That explains the extra terms you had. As for your method of treating it as two equal forces, it should be valid mathematically. The only problem is that two forces each 12.5lb 0.5 feet from the vector will not apply the proper moment. Each one will apply 12.5*0.5, or 6.75 pound feet, for a total applied moment of 12.5 lb-ft. You should change that to be either 2 equal forces of 25 pounds 0.5 feet from the vector, or 2 equal 12.5 pound forces 1 foot from the vector.
 
  • #23
thunderbird: To learn about the double arrowhead representation of a moment vector, which is much better and easier for your problem, see items 3.5 and especially 3.6 at the bottom of http://books.google.com/books?id=idWo2Sw_488C&pg=PA72".

cjl: Hint: The mistake you made in your post 16 equation is the most common mistake in algebra, and happens to everyone from time to time. The fact that thunderbird did not make any of this particular kind of mistake is impressive, and indicates thunderbird is quite good in algebra.

thunderbird: If you use other approaches to represent and compute the applied moment at the upper member tip, it is correct only if it produces the same, correct answer. The correct answer begins with Ay = 223.4835 lbf. Please correct me if I am wrong. cjl keeps referring to summing moments about lines passing through a different point than what you used, without realizing yet that the way you already did that part of the problem is the same or similar, cancels out just as many terms, is an excellent approach, and does not produce extra terms. There is no need to change or redo what is already right and in simplest form. Just correct your applied moment in the equilibrium equations you already derived. Therefore, any part of this discussion (from cjl, you, me, whomever) that focuses on how you handle or compute the applied moment at the upper member tip is the only thing you need to focus on and correct.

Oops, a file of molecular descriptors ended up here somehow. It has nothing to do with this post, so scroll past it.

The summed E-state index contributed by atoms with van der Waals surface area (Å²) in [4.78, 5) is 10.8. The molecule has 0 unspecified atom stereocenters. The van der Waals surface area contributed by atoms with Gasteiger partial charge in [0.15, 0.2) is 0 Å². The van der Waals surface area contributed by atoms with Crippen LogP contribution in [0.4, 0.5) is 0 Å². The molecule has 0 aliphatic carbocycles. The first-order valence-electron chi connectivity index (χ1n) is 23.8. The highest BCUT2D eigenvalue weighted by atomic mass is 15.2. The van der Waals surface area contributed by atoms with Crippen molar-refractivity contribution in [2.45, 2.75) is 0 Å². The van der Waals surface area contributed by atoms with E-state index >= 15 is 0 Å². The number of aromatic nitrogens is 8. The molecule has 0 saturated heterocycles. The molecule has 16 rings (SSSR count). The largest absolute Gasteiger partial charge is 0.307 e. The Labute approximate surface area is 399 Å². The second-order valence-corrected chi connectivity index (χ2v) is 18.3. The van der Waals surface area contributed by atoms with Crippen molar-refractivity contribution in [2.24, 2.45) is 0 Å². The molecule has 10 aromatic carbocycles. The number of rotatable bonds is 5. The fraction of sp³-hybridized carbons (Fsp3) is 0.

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  • #24
nvn said:
thunderbird: To learn about the double arrowhead representation of a moment vector, which is much better and easier for your problem, see items 3.5 and especially 3.6 at the bottom of http://books.google.com/books?id=idWo2Sw_488C&pg=PA72".

cjl: Hint: The mistake you made in your post 16 equation is the most common mistake in algebra, and happens to everyone from time to time. The fact that thunderbird did not make any of this particular kind of mistake is impressive, and indicates thunderbird is quite good in algebra.